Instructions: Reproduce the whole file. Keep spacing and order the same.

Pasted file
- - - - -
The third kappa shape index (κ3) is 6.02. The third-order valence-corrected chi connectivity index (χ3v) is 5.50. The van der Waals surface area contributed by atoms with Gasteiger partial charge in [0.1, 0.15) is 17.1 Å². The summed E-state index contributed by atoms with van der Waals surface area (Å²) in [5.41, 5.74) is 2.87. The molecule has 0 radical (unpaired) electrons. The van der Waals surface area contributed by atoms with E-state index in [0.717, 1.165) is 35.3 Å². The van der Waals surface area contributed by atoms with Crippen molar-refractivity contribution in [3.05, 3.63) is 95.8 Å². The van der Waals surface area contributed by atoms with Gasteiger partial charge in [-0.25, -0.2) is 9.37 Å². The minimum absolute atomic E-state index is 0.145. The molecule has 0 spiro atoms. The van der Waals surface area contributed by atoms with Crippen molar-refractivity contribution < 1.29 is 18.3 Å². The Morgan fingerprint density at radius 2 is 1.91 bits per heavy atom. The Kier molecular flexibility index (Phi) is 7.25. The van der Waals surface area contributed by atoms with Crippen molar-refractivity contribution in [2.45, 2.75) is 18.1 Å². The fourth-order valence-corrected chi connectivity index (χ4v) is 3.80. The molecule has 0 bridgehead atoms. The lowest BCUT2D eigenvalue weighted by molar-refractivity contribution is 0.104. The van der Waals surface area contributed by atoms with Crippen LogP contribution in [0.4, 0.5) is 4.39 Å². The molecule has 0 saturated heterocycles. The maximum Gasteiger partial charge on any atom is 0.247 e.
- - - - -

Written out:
The third kappa shape index (κ3) is 6.02. The third-order valence-corrected chi connectivity index (χ3v) is 5.50. The van der Waals surface area contributed by atoms with Gasteiger partial charge in [0.1, 0.15) is 17.1 Å². The summed E-state index contributed by atoms with van der Waals surface area (Å²) in [5.41, 5.74) is 2.87. The molecule has 0 radical (unpaired) electrons. The van der Waals surface area contributed by atoms with E-state index in [0.717, 1.165) is 35.3 Å². The van der Waals surface area contributed by atoms with Crippen molar-refractivity contribution in [3.05, 3.63) is 95.8 Å². The van der Waals surface area contributed by atoms with Gasteiger partial charge in [-0.25, -0.2) is 9.37 Å². The minimum absolute atomic E-state index is 0.145. The molecule has 0 spiro atoms. The van der Waals surface area contributed by atoms with Crippen molar-refractivity contribution < 1.29 is 18.3 Å². The Morgan fingerprint density at radius 2 is 1.91 bits per heavy atom. The Kier molecular flexibility index (Phi) is 7.25. The van der Waals surface area contributed by atoms with Crippen molar-refractivity contribution in [2.45, 2.75) is 18.1 Å². The fourth-order valence-corrected chi connectivity index (χ4v) is 3.80. The molecule has 0 bridgehead atoms. The lowest BCUT2D eigenvalue weighted by molar-refractivity contribution is 0.104. The van der Waals surface area contributed by atoms with Crippen LogP contribution in [0.4, 0.5) is 4.39 Å². The molecule has 0 saturated heterocycles. The maximum Gasteiger partial charge on any atom is 0.247 e.